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High standards leaves Eugenie Bouchard disappointed

One sign that greatness will eventually come to Eugenie Bouchard was her press conference at the Australian Open on Sunday.

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There is a time when it is recognisable that a player has made the step from good to great.

It normally comes via titles, more often via Masters/Premier events or grand slams.

One sign that greatness will eventually come to Eugenie Bouchard was her press conference at the Australian Open on Sunday.

Having reached the quarter-finals in only her second appearance in the main draw at Melbourne Park, the first words the Canadian uttered in the press room were: "It's disappointing."

Of course, she was justified in answering a question regarding her second-set slip up to Irina-Camelia Begu, the world number 42 arresting a double-break deficit to square the match before Bouchard ran out a 6-1 5-7 6-2 victor.

At just 20 years of age, Bouchard has already one major final and two other grand slam semi-final appearances to her name - and the Canadian is demanding more from herself after her first patchy performance of the fortnight in Melbourne.

"It's disappointing for me because I want to play so well and I want to be perfect," said Bouchard, of her second-set blunder.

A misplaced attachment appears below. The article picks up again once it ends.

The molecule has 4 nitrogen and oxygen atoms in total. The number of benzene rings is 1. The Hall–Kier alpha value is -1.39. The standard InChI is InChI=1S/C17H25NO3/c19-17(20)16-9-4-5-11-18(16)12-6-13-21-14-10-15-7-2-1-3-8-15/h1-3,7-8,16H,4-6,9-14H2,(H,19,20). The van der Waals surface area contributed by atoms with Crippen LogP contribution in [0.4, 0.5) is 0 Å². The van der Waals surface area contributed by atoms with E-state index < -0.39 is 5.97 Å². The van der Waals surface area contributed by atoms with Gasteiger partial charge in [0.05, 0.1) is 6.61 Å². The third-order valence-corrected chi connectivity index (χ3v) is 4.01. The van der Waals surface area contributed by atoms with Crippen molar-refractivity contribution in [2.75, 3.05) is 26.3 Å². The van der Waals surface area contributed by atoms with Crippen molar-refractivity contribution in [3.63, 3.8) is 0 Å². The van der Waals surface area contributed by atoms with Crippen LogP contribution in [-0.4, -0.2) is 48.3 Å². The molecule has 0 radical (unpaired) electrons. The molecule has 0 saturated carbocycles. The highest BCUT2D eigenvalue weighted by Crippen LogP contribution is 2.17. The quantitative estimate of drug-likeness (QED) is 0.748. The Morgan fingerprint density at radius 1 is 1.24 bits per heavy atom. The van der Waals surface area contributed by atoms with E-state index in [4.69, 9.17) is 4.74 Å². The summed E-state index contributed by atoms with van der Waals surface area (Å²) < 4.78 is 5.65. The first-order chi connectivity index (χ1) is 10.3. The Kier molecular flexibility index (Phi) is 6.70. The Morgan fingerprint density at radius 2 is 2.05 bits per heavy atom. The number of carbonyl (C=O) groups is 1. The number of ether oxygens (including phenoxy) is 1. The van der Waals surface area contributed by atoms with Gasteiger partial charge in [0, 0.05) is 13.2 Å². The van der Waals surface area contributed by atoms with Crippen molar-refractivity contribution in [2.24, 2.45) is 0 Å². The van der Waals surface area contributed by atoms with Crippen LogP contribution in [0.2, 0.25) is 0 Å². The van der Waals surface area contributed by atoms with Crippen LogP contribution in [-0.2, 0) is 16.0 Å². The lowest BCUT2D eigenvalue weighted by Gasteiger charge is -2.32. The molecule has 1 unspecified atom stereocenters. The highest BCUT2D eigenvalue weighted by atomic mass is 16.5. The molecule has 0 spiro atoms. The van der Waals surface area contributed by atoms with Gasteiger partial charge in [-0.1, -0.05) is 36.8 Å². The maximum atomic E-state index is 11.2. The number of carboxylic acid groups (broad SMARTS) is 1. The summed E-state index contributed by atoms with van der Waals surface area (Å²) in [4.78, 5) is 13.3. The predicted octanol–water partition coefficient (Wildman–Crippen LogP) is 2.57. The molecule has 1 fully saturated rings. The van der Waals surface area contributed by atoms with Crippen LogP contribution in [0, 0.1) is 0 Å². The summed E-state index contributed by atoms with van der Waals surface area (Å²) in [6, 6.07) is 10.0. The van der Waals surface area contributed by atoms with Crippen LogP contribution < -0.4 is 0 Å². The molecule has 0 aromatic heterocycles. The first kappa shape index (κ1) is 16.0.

"That's not possible. It happens. I think I started being a bit less aggressive, a bit too passive, and you know, that's not my game at all. I don't do well when that happens.

"She [Begu] could string together a few good points here and there, hit some good shots and serves and got some confidence in the second set. You know, that helped her.

"So definitely disappointing. But I learned a lot from it and I'll try to make sure it doesn't happen next time."

Next up for Bouchard is another player famous for demanding high standards of herself - second seed Maria Sharapova.

Bouchard said she hopes to not back down against the five-time major winner, with the Russian having won all three of their meetings.

"I think I've progressed a lot since then [last Sharapova match], and, you know, I definitely want to keep playing my game no matter what," she said.

"Really kind of take it to her, go for my shots. That's what I want to do on the court.

"And it's more fun when I play that way, too. I had more fun in the third set today. So I want to try to do that."

Ominously, Bouchard said her attitude - which 12 months ago had underdog tones - was about defying on-court hardship.

"I think I just have that inner belief," Bouchard said.

"I really have that confidence that even if it's not going well, just like in my previous round [against Caroline Garcia], it was a really tough close set and I got broken a few times.

"I was able to stay calm and I know I have another gear to go to and I still have a good chance if I just keep fighting and keep trying.

"It's helped me win so many matches last year.

"So I truly believe that I always have a chance no matter what. So with the last 12 months, I think I just have more of that."

Maybe Bouchard also believes she can go from good to great. Another three wins in Melbourne, and she will have done exactly that.

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